|From: Majewski Harry SrA 320 ECS/SCMJ
Date: Wed, Jun 28, 2000 4:02 AM
Subject: High-Tech Warranty Project -- Comment, P994413
Section 7, question A.
I think the appropriate way to look at software warranties and clickwrap license agreements is to divide software into several sections.
Open source, and so called "Free-ware" is exactly that. Consumers should have all the warranty and liability provisions they paid for. None. I beleive that forcing Open Source and Freeware writers to offer a warranty, or any kind of implied liability would stagnate the development side of software creation, as well as put a stall on advancing technology. If a warranty is required for something the consumer does not pay for, and is non-profit, then writers would be willing to distribute less for free, because of the forced warranty and liability. Numerous non-profit organizations that produce free software would be forced to either begin to fund a project and all it's liability themselves, or begin to charge the public for their products. Which defeats the purpose of "Open source", and "Freeware".
Stores that sell Off the shelf software for capital gain should be required to refund the money of a consumer, should that consumer not accept the End User License Agreement, or the terms of the software maker. A required period of time should have to elapse to ensure that Users have had the time to actually attempt to install the given software. Doing so would increase public awareness of the exact terms of the EULA, as opposed to people just blindly clicking yes. (Because today. if they don't, they can't take the software back to the store they bought it from.) Such a requirement would enhance the privacy of consumers, as well as giving some software manufacturers a much needed injection of ethics.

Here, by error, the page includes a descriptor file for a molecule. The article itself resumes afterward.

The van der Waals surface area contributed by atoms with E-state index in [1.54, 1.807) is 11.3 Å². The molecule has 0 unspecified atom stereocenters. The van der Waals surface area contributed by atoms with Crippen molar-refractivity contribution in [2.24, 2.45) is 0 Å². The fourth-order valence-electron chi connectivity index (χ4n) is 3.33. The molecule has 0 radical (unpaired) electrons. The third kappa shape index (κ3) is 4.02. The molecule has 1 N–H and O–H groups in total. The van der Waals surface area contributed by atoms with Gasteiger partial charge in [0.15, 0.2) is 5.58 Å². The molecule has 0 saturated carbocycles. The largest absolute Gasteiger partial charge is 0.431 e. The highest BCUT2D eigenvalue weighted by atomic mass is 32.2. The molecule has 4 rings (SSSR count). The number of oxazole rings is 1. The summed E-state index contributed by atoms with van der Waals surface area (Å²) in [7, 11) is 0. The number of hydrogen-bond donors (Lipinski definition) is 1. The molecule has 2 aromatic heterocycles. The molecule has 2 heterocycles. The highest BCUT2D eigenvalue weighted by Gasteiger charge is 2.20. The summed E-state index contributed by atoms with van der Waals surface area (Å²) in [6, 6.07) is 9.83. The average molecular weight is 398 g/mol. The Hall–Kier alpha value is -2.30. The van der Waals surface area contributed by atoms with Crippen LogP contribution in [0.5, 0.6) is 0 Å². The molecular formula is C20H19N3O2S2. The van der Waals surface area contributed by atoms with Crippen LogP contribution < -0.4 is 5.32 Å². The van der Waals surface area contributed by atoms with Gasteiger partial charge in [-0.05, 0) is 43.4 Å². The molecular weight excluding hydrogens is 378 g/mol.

Software that is created or made for capital gain should be warranted for operability, hardware, and software conflicts, as well as providing an implied liability, should the software be proved to do something that causes a financial hardship on the user. An example of this is purchasing a financial database system for a bank. If the database was installed correctly, and by crashing causes the bank to have to shut down for a period of time to load backup software and data; then the bank should be able to go to the software manufacturer and attempt to recoup their losses.
Thank you for your time...
SrA Harry J. Majewski Jr.